German Brown Saltglaze stoneware ‘Bartmannkrug’ with rose leaves and rosettes
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- Germany, Cologne, Maximinenstrasse workshop
- First quarter of the 16th century
- 13 cm
- 10.5 cm
Christel van Hees, Baardmannen en puntneuzen. Vorm, gebruik en betekenis van gezichtskruiken 1500-1700, Zwolle 2002.
A. Bruijn en J.G.N. Renaud, In kannen en kruiken: Nederlands gebruiksaardewerk van de 11e tot de 16e eeuw, Rotterdam 1963.
W.F. Renaud, H.J.E. van Beuningen, Verdraaid goed gedraaid: verzameling H.J.E. van Beuningen, Rotterdam 1973, pp. 38-43.
Ekkart Klinge, Duits steengoed/ German stoneware, Rijksmuseum Amsterdam/ Waanders Zwolle, 1996, pp. 10-23 en 44-57.
John G. Hurst, David S. Neal, H.J.E. van Beuningen, with contrib. by Ann Clark, Pottery produced and traded in north-west Europe 1350-1650, Rotterdam Papers VI, A contribution to medieval archeology, Rotterdam 1986, pp. 208-221.
Heinrich Hellebrandt, Otto Eugen Mayer, Raerener Steinzeug; 15 Jahre Grabungen im Raerener Land, Aken 1967, pp. 9-29.
Ingeborg Unger, Die Kunst des deutschen Steinzeugs: Collection Karl und Petra Amendt und der Krefelder Kunstmuseen, Krefeld 2013, pp. 34-65.
Konrad Strauss, Frieder Aichele, Steinzeug / Battenberg Antiquitäten-Kataloge, Battenberg 1980, pp. 50-59.
Gisela Reineking-von Bock, Steinzeug, Kataloge des Kunstgewerbemuseums Köln; vol. 4, Keulen 1986, pp. 225-257.
Collection E. Van Drecht
Amsterdam collection B. Overduin, Bloemendaal/ Spain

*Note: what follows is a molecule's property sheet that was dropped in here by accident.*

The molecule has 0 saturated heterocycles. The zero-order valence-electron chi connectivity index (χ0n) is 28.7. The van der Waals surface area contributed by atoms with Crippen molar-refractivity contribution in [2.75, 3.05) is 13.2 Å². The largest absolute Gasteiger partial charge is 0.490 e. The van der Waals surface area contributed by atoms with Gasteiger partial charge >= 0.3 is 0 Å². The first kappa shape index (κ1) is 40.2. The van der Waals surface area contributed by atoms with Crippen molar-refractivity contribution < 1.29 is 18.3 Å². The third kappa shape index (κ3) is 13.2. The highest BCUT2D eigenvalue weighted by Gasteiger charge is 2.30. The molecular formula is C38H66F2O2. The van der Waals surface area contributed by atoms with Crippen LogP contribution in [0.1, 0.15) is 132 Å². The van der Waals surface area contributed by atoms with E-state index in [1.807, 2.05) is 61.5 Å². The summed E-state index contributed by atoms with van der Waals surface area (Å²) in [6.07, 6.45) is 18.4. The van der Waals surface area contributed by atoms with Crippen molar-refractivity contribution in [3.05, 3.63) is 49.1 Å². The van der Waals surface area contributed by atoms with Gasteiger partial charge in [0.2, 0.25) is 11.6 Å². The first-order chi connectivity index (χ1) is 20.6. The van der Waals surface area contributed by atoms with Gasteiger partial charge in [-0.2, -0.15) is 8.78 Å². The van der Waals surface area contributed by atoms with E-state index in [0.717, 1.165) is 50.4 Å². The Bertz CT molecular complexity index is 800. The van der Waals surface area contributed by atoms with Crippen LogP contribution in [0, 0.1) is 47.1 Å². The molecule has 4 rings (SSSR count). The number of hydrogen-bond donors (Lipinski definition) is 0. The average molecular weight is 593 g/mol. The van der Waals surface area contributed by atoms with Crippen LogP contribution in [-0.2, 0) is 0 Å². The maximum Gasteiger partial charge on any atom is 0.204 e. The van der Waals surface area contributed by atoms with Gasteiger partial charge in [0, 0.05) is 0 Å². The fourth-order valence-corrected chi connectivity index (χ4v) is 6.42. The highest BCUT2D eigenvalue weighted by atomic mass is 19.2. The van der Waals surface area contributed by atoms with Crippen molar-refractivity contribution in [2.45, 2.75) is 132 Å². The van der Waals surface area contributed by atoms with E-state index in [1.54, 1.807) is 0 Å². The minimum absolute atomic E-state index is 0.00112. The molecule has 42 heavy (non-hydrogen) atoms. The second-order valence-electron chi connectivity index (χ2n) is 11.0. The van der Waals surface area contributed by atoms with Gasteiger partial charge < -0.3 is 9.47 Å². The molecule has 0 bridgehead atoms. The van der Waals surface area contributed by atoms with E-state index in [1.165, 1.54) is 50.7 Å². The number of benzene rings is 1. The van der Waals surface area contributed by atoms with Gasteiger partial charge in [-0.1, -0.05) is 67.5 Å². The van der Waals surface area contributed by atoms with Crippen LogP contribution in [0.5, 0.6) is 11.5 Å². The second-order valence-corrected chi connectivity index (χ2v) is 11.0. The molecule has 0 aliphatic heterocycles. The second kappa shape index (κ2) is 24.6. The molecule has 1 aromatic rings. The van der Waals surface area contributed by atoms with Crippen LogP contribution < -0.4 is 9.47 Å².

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This Bartmann-type jug, with its characteristically grey body covered in a light brown slip, is made in Cologne, Germany, probably Maximinenstrasse workshop, in the first quarter of the sixteenth century. The neck is moulded with the characteristic bearded mask, the body is finely decorated in relief with branches with rose leaves and rosettes.
The high quality of the glaze and excellently execution of the decorations on the beardman jug point towards a provenance from a Maximinenstrasse workshop. Immigrant potters from nearby regions established factories principally on the Maximinenstrasse, which is why that area of Cologne housed one of the major stove-tile and stoneware production sites in the city during the sixteenth century.
The bearded man jug was most likely used for the consumption of alcoholic beverages, like beer or (perhaps) wine. Jugs from the first half of the sixteenth century, like the present jug, typically have a wide neck and are relatively small in size, making these pitchers suitable for drinking immediately. Because they were tableware they were luxurious and richly decorated. The bearded jugs from later times, at the end of the sixteenth and seventeenth centuries, are not too small, have a narrow neck and are well suited as a stock jar.
Bartmann or bearded man (also known as Brown Frechen or Bellarmine) are most well-known for the distinctive feature of a bearded figure on the neck of the jugs. The jugs were in great demand in Europe since the middle ages. They were made in Germany from 1500-1770, originally produced in Cologne but shortly after in more places in the Rhineland, notably Cologne, Frechen, Langerwehe, Raeren and Westerwald. The natural circumstances in these areas were excellent for the pottery industry, especially the type of fine, clean clay. In the high temperature needed to fire the stoneware pottery, the elements of this clay ‘melted’ together, making the fabric stone hard and completely watertight. Such stoneware was therefore excellently suited as a container or tableware for liquids. The stoneware vessels were relief-decorated with bearded face-masks in combination with various other decorations, such as floral elements, medallions or even aphoristic slogans.
An example of a beardman jug with a similar decoration is mentioned in Ingeborg Unger, Die Kunst des deutschen Steinzeugs: Collection Karl und Petra Amendt und der Krefelder Kunstmuseen, Krefeld 2013, figure 5, page 38.